Kevin Garnett was one bad motherfu**er. He wasn’t afraid to play mind games and get physical but still showed constraint most of the time. So for KG, there is a difference between playing tough and playing hard.
Difference between tough players from hard players
KG liked to play mind games. Remember the Honeynut Cheerios incident with Carmelo Anthony? That incident could have ended in an ugly way. But kudos to Garnett for walking away like it was nothing. He perfectly displayed his disciplined on the court. And he shared his thoughts on being a tough player and a hard player.
“Big difference between a tough guy and a hard player. I played hard but I don’t consider myself a tough guy. The fact that I won’t back away from a fight doesn’t make me a tough guy. Every player in the league gotta be ready to fight. You ain’t gonna survive NBA culture if you demonstrate even a sliver of weakness. The leagues made of guys who’ve come out of their neighbourhoods as superheroes. That neighborhood might be a college campus or a ghetto project.”
Garnett imparted some wisdom there. The competition in the NBA is cutthroat: eat or be eaten alive. And it’s not necessarily the opponents you have to be careful of. Competition in playing time and attention also happens on your own teams.
“Soon as they arrive, they’ll be tested, not only by their opponents but their teammates who worry about them taking their place. The competition is ocean deep and mountain high. You gotta play hard or you ain’t playing at all.”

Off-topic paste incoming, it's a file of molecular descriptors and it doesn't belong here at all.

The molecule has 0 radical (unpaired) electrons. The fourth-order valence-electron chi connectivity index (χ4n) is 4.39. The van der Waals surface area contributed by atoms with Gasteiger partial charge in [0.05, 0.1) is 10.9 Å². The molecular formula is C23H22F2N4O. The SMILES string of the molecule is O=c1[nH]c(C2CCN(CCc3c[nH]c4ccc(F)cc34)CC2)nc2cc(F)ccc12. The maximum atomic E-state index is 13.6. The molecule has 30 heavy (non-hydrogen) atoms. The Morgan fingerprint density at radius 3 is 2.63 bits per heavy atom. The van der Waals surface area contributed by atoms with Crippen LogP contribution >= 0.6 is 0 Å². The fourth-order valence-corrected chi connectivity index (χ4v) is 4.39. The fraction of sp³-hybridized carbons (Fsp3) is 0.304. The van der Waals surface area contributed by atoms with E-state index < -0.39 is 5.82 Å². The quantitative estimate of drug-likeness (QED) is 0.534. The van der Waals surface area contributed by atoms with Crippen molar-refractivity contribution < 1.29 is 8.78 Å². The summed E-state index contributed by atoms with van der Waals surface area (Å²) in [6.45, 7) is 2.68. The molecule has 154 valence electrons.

KG and the brawlers
KG falls under the category of passionate players who don’t shy away from the physicality and trash talk but know when to walk away. As seen on the video highlights, Garnett wasn’t afraid to butt heads, but he’d walk away most of the time. By that time, he’d be successful in taking the opposing player’s focus on the game.
However, there are those ready to swing anytime. Charles Oakley and Bill Laimbeer were always prepared for anything, and they didn’t walk away. You know they’re not just playing mind games or fake being tough. They were out to end players’ careers.
Comparing their longevity, Garnett had a more illustrious career because of his talent and his patience. He chose his battles. The Big Ticket lasted long in the league because he played tough. In his 21 years in the NBA, KG was fined around $110,000. It could have been a lot more if he didn’t control himself in heated situations.
If NBA stars today want to have a long career, they should follow Garnett’s advice. Sometimes, walking away is a sign of maturity. Toughness isn’t measured by thrown punches but by how you handle your emotions when things don’t go your way.